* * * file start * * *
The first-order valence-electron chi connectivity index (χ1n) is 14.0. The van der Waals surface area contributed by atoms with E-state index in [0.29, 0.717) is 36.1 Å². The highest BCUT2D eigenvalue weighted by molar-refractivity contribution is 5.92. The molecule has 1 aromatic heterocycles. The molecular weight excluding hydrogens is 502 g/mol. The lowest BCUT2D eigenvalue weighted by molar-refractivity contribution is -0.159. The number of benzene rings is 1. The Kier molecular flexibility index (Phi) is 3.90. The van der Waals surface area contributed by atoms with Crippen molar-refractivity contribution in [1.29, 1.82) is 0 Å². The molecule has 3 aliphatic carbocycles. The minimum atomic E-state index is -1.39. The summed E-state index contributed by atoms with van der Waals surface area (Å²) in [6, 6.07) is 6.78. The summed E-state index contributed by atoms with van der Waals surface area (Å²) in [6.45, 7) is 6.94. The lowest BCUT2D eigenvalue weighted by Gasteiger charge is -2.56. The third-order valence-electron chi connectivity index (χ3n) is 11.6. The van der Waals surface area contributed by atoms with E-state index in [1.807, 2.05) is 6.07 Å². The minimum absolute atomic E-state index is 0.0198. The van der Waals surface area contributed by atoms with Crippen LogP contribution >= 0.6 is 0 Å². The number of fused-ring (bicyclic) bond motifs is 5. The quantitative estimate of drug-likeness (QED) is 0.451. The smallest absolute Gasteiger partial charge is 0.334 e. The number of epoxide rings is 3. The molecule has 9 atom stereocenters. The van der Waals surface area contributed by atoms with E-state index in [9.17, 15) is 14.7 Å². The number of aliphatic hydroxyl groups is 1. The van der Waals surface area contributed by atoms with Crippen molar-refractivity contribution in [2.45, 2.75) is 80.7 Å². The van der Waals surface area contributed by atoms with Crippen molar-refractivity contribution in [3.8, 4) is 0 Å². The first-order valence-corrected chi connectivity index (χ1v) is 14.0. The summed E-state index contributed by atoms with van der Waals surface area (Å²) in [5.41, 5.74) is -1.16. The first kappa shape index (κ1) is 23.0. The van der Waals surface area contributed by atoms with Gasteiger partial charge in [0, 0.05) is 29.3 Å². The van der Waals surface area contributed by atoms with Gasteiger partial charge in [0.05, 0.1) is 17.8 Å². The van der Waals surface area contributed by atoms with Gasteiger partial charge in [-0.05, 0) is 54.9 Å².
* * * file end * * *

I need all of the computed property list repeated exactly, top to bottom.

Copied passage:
The first-order valence-electron chi connectivity index (χ1n) is 14.0. The van der Waals surface area contributed by atoms with E-state index in [0.29, 0.717) is 36.1 Å². The highest BCUT2D eigenvalue weighted by molar-refractivity contribution is 5.92. The molecule has 1 aromatic heterocycles. The molecular weight excluding hydrogens is 502 g/mol. The lowest BCUT2D eigenvalue weighted by molar-refractivity contribution is -0.159. The number of benzene rings is 1. The Kier molecular flexibility index (Phi) is 3.90. The van der Waals surface area contributed by atoms with Crippen molar-refractivity contribution in [1.29, 1.82) is 0 Å². The molecule has 3 aliphatic carbocycles. The minimum atomic E-state index is -1.39. The summed E-state index contributed by atoms with van der Waals surface area (Å²) in [6, 6.07) is 6.78. The summed E-state index contributed by atoms with van der Waals surface area (Å²) in [6.45, 7) is 6.94. The lowest BCUT2D eigenvalue weighted by Gasteiger charge is -2.56. The third-order valence-electron chi connectivity index (χ3n) is 11.6. The van der Waals surface area contributed by atoms with E-state index in [1.807, 2.05) is 6.07 Å². The minimum absolute atomic E-state index is 0.0198. The van der Waals surface area contributed by atoms with Crippen LogP contribution >= 0.6 is 0 Å². The number of fused-ring (bicyclic) bond motifs is 5. The quantitative estimate of drug-likeness (QED) is 0.451. The smallest absolute Gasteiger partial charge is 0.334 e. The number of epoxide rings is 3. The molecule has 9 atom stereocenters. The van der Waals surface area contributed by atoms with E-state index in [9.17, 15) is 14.7 Å². The number of aliphatic hydroxyl groups is 1. The van der Waals surface area contributed by atoms with Crippen molar-refractivity contribution in [2.45, 2.75) is 80.7 Å². The van der Waals surface area contributed by atoms with Crippen molar-refractivity contribution in [3.8, 4) is 0 Å². The first-order valence-corrected chi connectivity index (χ1v) is 14.0. The summed E-state index contributed by atoms with van der Waals surface area (Å²) in [5.41, 5.74) is -1.16. The first kappa shape index (κ1) is 23.0. The van der Waals surface area contributed by atoms with Gasteiger partial charge in [0, 0.05) is 29.3 Å². The van der Waals surface area contributed by atoms with Gasteiger partial charge in [0.05, 0.1) is 17.8 Å². The van der Waals surface area contributed by atoms with Gasteiger partial charge in [-0.05, 0) is 54.9 Å².